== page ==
- Allows to install and prepare the related environment with automation methods such as Azure Automation on Azure or AWS Opswork, by using a declarative format to produce an identical result ( always reached the desired state )
- Be able to run in different OS environment with maximum portability
- Loosely coupled so that can be deployed in the cloud
- The development environment and production environment should be identical ( only allow to target to a different database but the structure remains the same )
- Allow continuous deployment so that to maximize the agility of deployments
- Highly scalable when peak time without changing the configuration tools
4 reasons to cut traditional application as a microservice application
To resume, there are 4 main reasons to recast or start at design phrase to apply the principle of microservice architecture :
- Independence modules so that each can scale at their own space
- Possibility to use of different technologies in the same application for example, in the same application, it can exist the RESTful API service developed both in node.js and in .NET web API.
- High backward compatibility. Client-side applications evolve at their own pace
- Easily managed the conflict of dependencies.
Caption: the difference between the application in monolithic architecture from microservices from https://docs.microsoft.com/en-us/azure/service-fabric/service-fabric-overview-microservices
Before starting build microservice :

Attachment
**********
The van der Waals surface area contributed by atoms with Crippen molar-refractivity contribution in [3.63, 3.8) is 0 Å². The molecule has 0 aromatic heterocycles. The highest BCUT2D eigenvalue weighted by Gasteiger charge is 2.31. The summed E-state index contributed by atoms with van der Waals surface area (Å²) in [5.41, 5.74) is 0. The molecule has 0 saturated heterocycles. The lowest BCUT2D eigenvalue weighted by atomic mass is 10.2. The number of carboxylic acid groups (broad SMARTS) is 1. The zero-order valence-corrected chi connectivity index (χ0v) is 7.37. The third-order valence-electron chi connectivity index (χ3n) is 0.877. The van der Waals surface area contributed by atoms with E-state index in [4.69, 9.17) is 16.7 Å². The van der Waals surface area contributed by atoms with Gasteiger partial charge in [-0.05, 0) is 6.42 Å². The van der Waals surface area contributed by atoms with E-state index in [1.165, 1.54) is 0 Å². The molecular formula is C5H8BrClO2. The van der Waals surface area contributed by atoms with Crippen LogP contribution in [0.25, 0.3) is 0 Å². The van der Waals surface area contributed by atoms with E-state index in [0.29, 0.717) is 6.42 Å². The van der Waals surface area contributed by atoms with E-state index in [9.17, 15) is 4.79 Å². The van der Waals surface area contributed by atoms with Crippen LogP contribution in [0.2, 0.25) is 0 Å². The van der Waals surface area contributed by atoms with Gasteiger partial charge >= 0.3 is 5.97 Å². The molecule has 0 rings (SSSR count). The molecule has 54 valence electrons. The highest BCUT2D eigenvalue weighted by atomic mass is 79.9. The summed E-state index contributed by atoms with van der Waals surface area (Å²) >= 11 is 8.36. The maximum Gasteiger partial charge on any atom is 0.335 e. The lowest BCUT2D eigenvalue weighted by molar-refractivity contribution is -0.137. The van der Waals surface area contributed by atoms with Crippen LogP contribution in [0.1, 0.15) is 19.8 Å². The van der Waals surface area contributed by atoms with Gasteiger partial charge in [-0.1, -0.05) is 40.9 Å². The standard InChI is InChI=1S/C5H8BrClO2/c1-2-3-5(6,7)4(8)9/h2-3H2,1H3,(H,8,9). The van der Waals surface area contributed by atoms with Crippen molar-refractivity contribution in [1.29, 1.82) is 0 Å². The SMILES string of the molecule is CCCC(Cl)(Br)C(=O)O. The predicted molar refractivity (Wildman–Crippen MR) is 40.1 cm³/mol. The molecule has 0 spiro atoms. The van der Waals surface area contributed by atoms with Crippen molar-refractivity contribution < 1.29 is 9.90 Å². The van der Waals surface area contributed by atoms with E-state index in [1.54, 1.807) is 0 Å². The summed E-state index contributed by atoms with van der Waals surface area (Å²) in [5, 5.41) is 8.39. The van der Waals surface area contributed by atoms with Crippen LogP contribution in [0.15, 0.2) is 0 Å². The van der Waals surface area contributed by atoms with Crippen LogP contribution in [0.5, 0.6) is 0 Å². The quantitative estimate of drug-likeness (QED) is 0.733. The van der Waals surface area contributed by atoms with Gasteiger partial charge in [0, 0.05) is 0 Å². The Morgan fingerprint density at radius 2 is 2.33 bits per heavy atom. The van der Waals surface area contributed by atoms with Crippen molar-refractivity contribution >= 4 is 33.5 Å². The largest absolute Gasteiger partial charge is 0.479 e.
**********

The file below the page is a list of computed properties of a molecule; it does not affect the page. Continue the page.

To go further than theory, in this context, the modern cloud-native applications expect to deploy with microservice architecture can be managed in a versioning control tool such as git and following the principle of ‘ a codebase = 1 repository’, and should isolate and declare the dependencies and system in an explicitly independent way. It will facilitate the maintenance and administration task.
At the same time, the codes should be separated with the configuration file, that means should pay attention to that: code should be only with variables but not the application or environment settings).
The application should be strictly stateless and share nothing with each module. Generally, the front site does not store any data, so the data is always in the backend, and maybe exchange information by middleware such as implementing a RESTful API.
Each application must be autonomous in a ‘ self-contained’ way, so that each type of work by deploying one application, so general idea is ‘ one process one microservice’, the advantage of this idea is microservice can be well structured and we can add or delete processes in an easy way, during the peak time, we can multiply the process by multiple the instance, during downtime, it is easy to realise rapid stop and start, so that the offline service back to normal rapidly.
Checking the integrity of event and flow logs will be an important part while implementing the monitoring strategy. Since each microservice is an independent part but act as a whole system when they’re working together, the strategy to implement the logs will be based on the event. Microsoft Azure provides log analytics services and other metrics services while monitoring each microservices.